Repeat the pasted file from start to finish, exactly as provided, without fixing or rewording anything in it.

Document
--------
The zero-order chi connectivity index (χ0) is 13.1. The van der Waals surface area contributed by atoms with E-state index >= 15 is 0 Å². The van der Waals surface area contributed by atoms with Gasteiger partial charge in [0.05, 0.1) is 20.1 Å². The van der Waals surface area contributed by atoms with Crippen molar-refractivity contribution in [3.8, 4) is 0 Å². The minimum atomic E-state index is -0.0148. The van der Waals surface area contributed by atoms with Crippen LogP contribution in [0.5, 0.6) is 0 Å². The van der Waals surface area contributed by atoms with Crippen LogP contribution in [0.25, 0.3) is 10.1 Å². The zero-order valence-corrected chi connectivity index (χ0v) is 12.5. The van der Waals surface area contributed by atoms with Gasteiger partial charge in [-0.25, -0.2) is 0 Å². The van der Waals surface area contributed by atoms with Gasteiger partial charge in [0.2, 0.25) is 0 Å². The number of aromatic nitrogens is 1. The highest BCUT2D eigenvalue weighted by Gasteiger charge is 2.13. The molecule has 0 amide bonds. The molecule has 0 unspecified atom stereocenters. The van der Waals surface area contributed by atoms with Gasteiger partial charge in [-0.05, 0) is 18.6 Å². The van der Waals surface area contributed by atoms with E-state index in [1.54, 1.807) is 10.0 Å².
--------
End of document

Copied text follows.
The zero-order chi connectivity index (χ0) is 13.1. The van der Waals surface area contributed by atoms with E-state index >= 15 is 0 Å². The van der Waals surface area contributed by atoms with Gasteiger partial charge in [0.05, 0.1) is 20.1 Å². The van der Waals surface area contributed by atoms with Crippen molar-refractivity contribution in [3.8, 4) is 0 Å². The minimum atomic E-state index is -0.0148. The van der Waals surface area contributed by atoms with Crippen LogP contribution in [0.5, 0.6) is 0 Å². The van der Waals surface area contributed by atoms with Crippen LogP contribution in [0.25, 0.3) is 10.1 Å². The zero-order valence-corrected chi connectivity index (χ0v) is 12.5. The van der Waals surface area contributed by atoms with Gasteiger partial charge in [-0.25, -0.2) is 0 Å². The van der Waals surface area contributed by atoms with Gasteiger partial charge in [0.2, 0.25) is 0 Å². The number of aromatic nitrogens is 1. The highest BCUT2D eigenvalue weighted by Gasteiger charge is 2.13. The molecule has 0 amide bonds. The molecule has 0 unspecified atom stereocenters. The van der Waals surface area contributed by atoms with Gasteiger partial charge in [-0.05, 0) is 18.6 Å². The van der Waals surface area contributed by atoms with E-state index in [1.54, 1.807) is 10.0 Å².